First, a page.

Hiking is an ideal way to discover the natural wealth of the island, combining sport, fresh air and sightseeing.
With its network of 72 km of signposted routes and its coastal path, the Ile d’Yeu inspires hiking ideas in even the least sporty visitors.
Mix and match the sections of pathway that suit you best - there is a Grande Randonnée route and five small paths around the island, interconnected and branching, to make each walk unique.
For those really keen on walking, why not go around the entire island? Since 2014, the coastal path has been approved and signposted as one of the national Grande Randonnée hiking routes, and given the number GR 80.
Five smaller hiking trails we call "sentes" allow to discover different parts of the island:
· The Marais sente
· The Oyes sente
· The Noroit sente
· The Kreuzland sente
· La Meule sente
A detailed map of the hiking trails is available at the reception desk of the Tourist Office.
Guidebooks, detailing these hikes step by step, are also on sale on our boutique for 3 € (for all 6 guides - they can also be purchased individually).
THE GR 80 (GRANDE RANDONNEE)
The GR 80 is 27.5 km long and gives walkers a general overview of the island along the entire coast, passing over steep rocks and sand dunes. The whole walk takes about 7 hours.
Passing through the fishing port, you get a feel for the economic life of the island at any time of year. The colours of the fishing boats, the whitewashed facades, the bell tower of the church of Notre Dame du Port - all catch your eye and colour your holidays.
THE FIVE SMALL HIKING TRAILS ("SENTES")
Kreuzland, Noroit, Oyes, Marais, La Meule - the names of the walks all evoke a change of scenery.
With distances varying between 7 and 10 km, each taking around two hours, each Sente gives a different view of L'île d'Yeu.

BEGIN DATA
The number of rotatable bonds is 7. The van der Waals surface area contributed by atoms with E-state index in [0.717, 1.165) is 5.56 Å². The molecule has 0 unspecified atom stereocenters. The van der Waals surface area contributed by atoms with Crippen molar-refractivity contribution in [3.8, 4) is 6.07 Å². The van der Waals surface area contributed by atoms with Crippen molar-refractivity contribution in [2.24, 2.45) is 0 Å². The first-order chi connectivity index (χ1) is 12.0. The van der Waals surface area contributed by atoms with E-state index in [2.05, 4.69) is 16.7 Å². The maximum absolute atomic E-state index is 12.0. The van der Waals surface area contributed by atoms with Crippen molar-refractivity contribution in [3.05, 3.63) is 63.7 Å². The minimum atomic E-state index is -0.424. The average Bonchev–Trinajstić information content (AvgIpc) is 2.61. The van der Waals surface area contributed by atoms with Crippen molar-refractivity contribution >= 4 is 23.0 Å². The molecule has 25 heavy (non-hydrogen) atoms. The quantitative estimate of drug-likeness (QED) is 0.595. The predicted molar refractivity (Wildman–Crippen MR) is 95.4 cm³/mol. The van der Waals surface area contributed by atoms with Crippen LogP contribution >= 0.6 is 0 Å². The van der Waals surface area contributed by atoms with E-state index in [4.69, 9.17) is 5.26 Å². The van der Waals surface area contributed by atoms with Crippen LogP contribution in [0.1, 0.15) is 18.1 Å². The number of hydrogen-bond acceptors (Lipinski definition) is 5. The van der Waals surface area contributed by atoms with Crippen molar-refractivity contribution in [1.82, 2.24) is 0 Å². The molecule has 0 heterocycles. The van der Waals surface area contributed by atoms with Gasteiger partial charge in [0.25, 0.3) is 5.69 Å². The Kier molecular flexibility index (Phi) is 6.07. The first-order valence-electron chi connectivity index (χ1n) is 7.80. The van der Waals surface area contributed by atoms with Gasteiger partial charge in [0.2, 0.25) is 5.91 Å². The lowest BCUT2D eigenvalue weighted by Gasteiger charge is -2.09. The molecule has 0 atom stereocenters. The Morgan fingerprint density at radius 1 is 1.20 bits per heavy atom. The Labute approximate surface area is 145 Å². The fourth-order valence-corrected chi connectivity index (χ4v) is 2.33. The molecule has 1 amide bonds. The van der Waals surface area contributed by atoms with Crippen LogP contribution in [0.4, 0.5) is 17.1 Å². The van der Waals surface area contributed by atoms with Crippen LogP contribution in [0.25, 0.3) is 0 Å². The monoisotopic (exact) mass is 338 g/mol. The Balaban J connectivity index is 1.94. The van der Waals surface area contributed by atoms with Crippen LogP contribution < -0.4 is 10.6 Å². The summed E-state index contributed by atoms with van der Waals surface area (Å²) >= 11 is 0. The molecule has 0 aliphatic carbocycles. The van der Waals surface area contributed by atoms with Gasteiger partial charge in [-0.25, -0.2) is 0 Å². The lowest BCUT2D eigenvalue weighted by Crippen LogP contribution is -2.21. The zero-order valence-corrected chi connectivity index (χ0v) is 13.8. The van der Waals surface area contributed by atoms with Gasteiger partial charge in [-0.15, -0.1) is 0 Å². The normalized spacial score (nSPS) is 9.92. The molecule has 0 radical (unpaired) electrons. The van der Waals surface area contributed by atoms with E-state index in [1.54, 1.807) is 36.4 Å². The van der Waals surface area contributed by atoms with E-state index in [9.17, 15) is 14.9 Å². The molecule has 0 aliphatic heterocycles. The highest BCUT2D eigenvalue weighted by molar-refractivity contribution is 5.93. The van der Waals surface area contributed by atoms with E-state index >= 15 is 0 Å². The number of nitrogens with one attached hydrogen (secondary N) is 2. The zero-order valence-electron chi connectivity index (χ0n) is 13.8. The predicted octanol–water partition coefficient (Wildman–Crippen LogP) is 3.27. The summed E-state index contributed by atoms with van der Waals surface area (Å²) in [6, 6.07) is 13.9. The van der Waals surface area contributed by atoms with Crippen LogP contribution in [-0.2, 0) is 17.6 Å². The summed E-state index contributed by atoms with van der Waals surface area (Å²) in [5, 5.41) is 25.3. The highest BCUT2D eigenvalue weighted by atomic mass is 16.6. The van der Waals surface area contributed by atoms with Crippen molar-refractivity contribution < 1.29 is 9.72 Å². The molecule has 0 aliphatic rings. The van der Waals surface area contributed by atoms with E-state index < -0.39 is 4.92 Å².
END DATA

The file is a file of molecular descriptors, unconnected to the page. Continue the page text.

The Noirot Sente takes you from Port-Joinville to the Pointe de la Gournaise. You'll discover the landscapes of the interior of the island including the Citadel forest and the village of Ker Pierre Borny. Walking along the north-west coast, you get the chance to take in the prehistoric and natural heritage of the island.
Marais means "wetlands," although it is often mistranslated as "swamp" - this part of the island does indeed feature bogs and swampy areas on its moorland heath, but it is mainly characteristic for the wetland species of plants and animals that thrive here, in the space behind the dunes. Much of the marshland was drained and tended by monks from the eleventh century onwards, and served as water meadows until the twentieth century.
The Kreuzland Sente leads along the rocky coast towards the Pointe des Corbeaux, it feels a lot like Brittany, but soon resembles the Northern Vendée coast with sand dunes and pine woods. A surprising visual - and especially fragrant - discovery walk.
The Oyes Sente leads you in the footsteps of the old-time soda lime producers (there is a lime kiln along the way), the Grand Phare lighthouse overlooks the island and its rocky coast, and the walk also gives you a glimpse of the agriculture of the island.
La Meule Sente starts at the Port de la Meule, with its archaeological sites and traditional colourful houses in the Ile d’Yeu style. This is the best introduction to island architecture.